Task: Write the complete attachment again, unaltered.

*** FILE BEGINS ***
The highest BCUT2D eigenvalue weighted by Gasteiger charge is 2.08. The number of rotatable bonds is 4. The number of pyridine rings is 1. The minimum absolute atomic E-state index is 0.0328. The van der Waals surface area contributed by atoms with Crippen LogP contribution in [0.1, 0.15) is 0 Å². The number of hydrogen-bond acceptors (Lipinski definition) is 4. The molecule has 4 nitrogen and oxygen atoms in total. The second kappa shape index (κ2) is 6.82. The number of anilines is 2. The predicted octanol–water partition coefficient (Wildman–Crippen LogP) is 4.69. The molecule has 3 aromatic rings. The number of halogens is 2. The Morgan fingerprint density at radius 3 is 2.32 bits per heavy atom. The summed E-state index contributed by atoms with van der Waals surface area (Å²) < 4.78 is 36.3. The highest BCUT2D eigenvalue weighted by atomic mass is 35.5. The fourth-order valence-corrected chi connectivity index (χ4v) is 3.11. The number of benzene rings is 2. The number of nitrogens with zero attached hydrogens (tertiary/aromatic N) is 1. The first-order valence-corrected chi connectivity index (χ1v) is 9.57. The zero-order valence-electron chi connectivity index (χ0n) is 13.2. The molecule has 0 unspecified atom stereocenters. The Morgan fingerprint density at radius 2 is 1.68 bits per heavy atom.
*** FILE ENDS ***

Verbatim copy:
The highest BCUT2D eigenvalue weighted by Gasteiger charge is 2.08. The number of rotatable bonds is 4. The number of pyridine rings is 1. The minimum absolute atomic E-state index is 0.0328. The van der Waals surface area contributed by atoms with Crippen LogP contribution in [0.1, 0.15) is 0 Å². The number of hydrogen-bond acceptors (Lipinski definition) is 4. The molecule has 4 nitrogen and oxygen atoms in total. The second kappa shape index (κ2) is 6.82. The number of anilines is 2. The predicted octanol–water partition coefficient (Wildman–Crippen LogP) is 4.69. The molecule has 3 aromatic rings. The number of halogens is 2. The Morgan fingerprint density at radius 3 is 2.32 bits per heavy atom. The summed E-state index contributed by atoms with van der Waals surface area (Å²) < 4.78 is 36.3. The highest BCUT2D eigenvalue weighted by atomic mass is 35.5. The fourth-order valence-corrected chi connectivity index (χ4v) is 3.11. The number of benzene rings is 2. The number of nitrogens with zero attached hydrogens (tertiary/aromatic N) is 1. The first-order valence-corrected chi connectivity index (χ1v) is 9.57. The zero-order valence-electron chi connectivity index (χ0n) is 13.2. The molecule has 0 unspecified atom stereocenters. The Morgan fingerprint density at radius 2 is 1.68 bits per heavy atom.